So why do Republicans and even this administration continue to send mixed messages? The president spoke powerfully last night against the anarchy, but many other speakers – from Ivanka Trump to White House senior policy adviser Ja'Ron Smith – kept touting "criminal justice reform," which is code language for the very jailbreak policies that have fueled this anarchy. They continuously talk about "second chances" for "low-level" criminals, but many of them have already been given numerous chances, and thanks to those chances, they go on to commit worse crimes.

One of the most powerful moments of the convention was when Ann Dorn, wife of retired St. Louis police officer David Dorn, described the murder of her husband during the rioting and looting following the death of George Floyd. It was one of many sadly incongruous moments of the GOP convention, because the alleged murderer benefited from one of the many "second chance" programs promoted by some of the other speakers.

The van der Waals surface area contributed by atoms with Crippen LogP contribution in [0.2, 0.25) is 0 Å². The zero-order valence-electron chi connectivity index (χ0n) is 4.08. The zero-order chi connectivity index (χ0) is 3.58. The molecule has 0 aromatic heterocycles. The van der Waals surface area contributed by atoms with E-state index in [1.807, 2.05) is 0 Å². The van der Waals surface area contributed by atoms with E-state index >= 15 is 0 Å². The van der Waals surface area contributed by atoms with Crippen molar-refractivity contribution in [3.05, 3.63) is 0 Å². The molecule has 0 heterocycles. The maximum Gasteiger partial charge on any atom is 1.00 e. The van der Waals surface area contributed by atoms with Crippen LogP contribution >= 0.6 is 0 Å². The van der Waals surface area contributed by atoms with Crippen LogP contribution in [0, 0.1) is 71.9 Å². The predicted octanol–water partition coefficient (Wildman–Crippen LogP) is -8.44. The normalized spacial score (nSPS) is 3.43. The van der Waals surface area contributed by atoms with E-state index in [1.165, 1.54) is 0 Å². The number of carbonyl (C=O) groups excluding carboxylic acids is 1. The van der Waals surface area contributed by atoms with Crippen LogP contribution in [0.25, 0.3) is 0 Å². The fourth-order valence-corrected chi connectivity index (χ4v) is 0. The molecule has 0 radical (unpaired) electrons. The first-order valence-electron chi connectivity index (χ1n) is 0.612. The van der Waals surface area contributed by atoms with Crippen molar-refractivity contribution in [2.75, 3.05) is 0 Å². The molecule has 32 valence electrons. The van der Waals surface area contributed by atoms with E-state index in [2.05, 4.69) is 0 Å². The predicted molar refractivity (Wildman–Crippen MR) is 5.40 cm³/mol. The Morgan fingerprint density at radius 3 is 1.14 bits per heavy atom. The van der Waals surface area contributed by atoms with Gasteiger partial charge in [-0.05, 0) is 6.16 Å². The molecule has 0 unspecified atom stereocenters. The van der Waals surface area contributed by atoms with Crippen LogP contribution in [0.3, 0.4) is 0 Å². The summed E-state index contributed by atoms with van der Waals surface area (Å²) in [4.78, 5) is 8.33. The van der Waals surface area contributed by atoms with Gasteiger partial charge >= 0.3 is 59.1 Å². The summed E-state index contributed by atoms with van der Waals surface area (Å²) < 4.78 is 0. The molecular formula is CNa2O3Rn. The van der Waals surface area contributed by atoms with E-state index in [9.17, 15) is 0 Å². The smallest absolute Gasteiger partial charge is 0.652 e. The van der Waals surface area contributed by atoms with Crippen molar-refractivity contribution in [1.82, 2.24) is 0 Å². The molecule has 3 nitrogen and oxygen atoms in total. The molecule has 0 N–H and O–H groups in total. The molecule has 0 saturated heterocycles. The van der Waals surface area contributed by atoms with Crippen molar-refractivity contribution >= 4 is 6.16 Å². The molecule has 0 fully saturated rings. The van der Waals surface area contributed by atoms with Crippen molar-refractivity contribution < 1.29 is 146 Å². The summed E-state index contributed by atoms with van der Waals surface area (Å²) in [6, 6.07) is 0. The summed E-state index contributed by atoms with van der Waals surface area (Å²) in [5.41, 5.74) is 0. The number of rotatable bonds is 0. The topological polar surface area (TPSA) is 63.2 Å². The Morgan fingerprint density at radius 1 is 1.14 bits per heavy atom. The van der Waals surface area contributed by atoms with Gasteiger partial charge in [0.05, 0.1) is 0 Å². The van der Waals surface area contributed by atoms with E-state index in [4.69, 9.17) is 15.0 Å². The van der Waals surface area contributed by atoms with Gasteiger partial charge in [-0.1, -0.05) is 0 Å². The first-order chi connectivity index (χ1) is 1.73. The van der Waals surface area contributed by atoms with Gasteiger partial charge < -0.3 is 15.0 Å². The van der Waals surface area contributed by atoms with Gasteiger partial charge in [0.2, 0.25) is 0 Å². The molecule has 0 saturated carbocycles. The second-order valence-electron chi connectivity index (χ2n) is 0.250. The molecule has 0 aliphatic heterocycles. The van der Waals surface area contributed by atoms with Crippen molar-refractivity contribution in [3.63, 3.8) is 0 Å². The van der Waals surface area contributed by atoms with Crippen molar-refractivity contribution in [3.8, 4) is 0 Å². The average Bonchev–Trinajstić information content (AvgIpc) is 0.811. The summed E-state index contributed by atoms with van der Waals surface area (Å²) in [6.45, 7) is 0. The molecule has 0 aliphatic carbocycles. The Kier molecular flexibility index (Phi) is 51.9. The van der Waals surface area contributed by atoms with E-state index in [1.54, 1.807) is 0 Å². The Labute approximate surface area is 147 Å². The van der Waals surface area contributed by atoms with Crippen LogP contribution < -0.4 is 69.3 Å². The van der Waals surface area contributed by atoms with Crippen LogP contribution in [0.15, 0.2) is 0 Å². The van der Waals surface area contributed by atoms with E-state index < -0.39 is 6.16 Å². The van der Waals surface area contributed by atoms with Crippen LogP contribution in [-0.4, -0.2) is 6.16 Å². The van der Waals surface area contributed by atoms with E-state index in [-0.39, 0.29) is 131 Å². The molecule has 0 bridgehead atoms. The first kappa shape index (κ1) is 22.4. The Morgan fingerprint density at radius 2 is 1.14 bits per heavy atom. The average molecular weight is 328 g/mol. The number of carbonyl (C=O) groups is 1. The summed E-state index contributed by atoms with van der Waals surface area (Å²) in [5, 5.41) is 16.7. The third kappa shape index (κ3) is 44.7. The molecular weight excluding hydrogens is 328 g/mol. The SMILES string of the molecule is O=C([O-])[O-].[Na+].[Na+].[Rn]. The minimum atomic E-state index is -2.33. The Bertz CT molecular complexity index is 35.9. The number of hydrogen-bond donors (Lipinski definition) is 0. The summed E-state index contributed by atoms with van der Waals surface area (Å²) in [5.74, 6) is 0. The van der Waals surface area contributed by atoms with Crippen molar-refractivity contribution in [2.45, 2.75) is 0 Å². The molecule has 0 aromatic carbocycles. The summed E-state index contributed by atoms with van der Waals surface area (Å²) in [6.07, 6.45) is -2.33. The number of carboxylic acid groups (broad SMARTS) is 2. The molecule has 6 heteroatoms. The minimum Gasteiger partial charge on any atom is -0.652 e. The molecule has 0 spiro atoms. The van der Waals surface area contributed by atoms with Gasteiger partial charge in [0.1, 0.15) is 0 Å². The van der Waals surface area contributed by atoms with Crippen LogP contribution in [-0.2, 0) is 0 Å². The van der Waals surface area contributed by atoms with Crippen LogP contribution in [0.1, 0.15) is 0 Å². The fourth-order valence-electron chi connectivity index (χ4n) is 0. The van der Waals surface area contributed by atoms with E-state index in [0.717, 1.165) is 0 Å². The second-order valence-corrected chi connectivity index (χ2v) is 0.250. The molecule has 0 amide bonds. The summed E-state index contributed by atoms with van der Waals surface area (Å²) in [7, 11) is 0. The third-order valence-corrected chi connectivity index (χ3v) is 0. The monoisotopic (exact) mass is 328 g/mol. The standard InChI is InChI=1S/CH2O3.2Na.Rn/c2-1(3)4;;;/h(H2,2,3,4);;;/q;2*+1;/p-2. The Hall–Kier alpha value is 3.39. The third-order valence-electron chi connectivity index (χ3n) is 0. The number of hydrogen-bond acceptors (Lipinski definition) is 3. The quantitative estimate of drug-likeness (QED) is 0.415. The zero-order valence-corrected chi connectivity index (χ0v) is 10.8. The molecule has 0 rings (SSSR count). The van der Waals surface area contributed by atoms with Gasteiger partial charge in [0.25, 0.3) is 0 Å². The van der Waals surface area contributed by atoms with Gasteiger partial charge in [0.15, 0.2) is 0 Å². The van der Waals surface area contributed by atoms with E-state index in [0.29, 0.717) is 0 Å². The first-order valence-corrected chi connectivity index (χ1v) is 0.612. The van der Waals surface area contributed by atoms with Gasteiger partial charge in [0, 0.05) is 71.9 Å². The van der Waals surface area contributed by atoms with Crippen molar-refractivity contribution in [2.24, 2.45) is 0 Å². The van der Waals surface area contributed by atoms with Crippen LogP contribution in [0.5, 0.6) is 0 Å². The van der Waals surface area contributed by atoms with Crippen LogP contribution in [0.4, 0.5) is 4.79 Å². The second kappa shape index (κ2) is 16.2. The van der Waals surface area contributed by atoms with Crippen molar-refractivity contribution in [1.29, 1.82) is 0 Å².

As I noted in June, Stephan Cannon, 24, one of the suspects in the murder, was sentenced to seven years in prison for a robbery and assault in 2014, but he never served a day because he was granted suspended execution of sentence (SES). Even though he violated his parole, the judge did not reinstate the sentence. Had our system been working properly, had we continued the system in place under the 1994 crime bill, Dorn would be alive because Cannon would have been behind bars. But so many of the people within the orbit of Jared Kushner in the White House continue to push these policies and even criticize Joe Biden's former position on crime rather than using it to point out the radicalism of his current position.